Macau has confirmed a new case of Covid-19, ending a 78-day run of no new infections in the city. The announcement was made on Thursday evening by the local health authorities.
The case relates to a Philippine man holding Macau residency, who returned to Macau on Wednesday from Philippine capital Manila via Hong Kong International Airport.
The person took a special direct ferry service between Hong Kong airport and Macau’s Taipa Ferry Terminal. Such service, launched on June 17, had been introduced to enable the return to Macau of Macau residents currently overseas, allowing them to skip a mandatory 14-day quarantine currently applicable to people arriving in Hong Kong. People using the service are still required, upon arrival to Macau, to undergo quarantine at designated facilities.
No new Covid-19 cases had been reported in Macau since 8 April. The city avoided even a single death. All previous 45 patients that did contract the disease have recovered and have been discharged from hospital.
The announcement of a new Covid-19 case in Macau comes as local authorities have been discussing the introduction of some form of arrangement for quarantine-free travel with the neighbouring Chinese mainland province of Guangdong, and with Macau’s neighbouring Special Administrative Region, Hong Kong.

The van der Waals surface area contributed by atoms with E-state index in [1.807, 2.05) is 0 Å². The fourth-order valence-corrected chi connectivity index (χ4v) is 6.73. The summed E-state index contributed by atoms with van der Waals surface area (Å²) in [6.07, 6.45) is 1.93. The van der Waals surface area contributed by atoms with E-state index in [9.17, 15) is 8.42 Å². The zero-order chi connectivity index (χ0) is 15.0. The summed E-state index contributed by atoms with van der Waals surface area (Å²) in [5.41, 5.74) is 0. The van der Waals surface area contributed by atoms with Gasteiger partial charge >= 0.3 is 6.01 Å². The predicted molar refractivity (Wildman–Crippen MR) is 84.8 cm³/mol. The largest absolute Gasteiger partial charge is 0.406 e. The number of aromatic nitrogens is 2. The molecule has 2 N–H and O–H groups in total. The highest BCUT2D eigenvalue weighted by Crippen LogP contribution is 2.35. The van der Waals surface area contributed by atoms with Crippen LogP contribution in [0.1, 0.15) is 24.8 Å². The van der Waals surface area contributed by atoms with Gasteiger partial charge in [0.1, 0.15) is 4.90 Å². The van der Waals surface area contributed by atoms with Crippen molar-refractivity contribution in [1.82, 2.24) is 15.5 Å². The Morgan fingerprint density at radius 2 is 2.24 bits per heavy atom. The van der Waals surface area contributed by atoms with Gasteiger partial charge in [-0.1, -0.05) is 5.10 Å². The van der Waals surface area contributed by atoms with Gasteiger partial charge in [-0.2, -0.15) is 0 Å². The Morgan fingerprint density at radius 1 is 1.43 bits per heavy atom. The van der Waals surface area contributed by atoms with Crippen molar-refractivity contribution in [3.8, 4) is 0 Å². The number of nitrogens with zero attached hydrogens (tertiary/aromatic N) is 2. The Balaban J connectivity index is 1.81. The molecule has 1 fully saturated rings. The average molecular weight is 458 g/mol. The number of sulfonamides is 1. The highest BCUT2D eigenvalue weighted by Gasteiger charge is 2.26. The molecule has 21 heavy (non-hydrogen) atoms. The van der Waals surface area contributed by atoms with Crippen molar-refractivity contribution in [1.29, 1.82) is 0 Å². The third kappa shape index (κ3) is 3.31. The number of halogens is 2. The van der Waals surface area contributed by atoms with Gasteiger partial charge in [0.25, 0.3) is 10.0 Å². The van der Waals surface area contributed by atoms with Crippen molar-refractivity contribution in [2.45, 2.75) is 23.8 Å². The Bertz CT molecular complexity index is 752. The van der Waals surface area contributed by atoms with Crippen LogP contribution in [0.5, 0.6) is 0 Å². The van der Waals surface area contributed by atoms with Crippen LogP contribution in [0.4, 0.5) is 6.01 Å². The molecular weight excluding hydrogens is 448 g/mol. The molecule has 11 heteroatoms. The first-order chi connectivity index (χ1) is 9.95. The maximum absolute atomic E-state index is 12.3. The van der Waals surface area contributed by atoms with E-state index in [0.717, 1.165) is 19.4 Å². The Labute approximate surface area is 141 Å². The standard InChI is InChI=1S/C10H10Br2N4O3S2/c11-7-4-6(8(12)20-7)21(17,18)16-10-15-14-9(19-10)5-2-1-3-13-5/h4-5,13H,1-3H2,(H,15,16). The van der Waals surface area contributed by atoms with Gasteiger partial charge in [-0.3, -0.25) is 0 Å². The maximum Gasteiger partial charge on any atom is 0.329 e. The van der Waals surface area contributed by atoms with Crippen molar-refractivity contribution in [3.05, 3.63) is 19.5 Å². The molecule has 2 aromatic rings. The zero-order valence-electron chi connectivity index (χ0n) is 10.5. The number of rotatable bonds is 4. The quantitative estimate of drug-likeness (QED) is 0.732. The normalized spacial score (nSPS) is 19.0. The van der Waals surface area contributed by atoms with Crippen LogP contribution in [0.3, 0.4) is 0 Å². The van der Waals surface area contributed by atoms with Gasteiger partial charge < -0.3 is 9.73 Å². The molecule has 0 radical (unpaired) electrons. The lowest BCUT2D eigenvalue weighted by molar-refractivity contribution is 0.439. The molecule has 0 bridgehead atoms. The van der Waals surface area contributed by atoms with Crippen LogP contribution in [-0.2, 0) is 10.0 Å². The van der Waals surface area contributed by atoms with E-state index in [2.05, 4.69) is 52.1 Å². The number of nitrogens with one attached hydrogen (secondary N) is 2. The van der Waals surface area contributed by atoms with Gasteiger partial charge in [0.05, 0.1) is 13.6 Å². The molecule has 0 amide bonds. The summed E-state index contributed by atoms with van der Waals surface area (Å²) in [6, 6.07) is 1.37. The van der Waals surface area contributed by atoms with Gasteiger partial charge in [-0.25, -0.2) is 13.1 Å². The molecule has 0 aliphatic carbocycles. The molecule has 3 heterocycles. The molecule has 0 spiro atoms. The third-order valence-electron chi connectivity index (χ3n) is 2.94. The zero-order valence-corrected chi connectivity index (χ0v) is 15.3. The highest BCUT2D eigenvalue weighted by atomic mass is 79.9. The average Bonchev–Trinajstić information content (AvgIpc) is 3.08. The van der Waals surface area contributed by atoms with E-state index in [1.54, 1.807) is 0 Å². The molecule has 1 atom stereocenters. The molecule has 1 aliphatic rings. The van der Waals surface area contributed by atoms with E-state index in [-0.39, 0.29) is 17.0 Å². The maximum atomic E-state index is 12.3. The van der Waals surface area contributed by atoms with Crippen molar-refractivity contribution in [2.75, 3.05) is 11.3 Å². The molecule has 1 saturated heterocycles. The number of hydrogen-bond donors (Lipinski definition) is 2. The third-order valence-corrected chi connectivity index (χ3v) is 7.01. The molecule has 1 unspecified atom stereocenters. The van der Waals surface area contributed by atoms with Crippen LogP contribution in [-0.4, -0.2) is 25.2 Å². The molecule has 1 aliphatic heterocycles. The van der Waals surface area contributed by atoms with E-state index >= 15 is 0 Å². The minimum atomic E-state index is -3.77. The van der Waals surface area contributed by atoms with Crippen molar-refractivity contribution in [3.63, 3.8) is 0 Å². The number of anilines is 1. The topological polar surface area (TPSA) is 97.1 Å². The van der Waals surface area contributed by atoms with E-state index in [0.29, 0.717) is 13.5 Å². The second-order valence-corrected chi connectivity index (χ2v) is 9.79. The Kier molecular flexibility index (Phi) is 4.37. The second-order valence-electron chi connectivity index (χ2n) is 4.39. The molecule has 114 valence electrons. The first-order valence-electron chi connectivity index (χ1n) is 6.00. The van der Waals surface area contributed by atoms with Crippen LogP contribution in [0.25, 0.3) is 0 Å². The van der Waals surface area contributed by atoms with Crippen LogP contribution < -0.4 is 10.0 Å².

Macau’s Chief Executive, Ho Iat Seng, said on Thursday – prior to the announcement of a new Covid-19 case in Macau – that he was watching to see whether there would be any “good news” in July regarding easing of regional intercity travel restrictions brought about by the pandemic. A number of investment analysts have said that such easing would be a vital step toward some sort of recovery of casino business in the city.
Although the respective boundaries between mainland China and Macau and between Macau and Hong Kong remain open for travel, a raft of restrictions – including a 14-day quarantine requirement in Zhuhai for most mainland residents wishing to visit Macau and then return via Zhuhai; and a 14-day quarantine in each direction for travel between Macau and Hong Kong – have hugely depressed tourism numbers and, consequently, gross gaming revenue in Macau.
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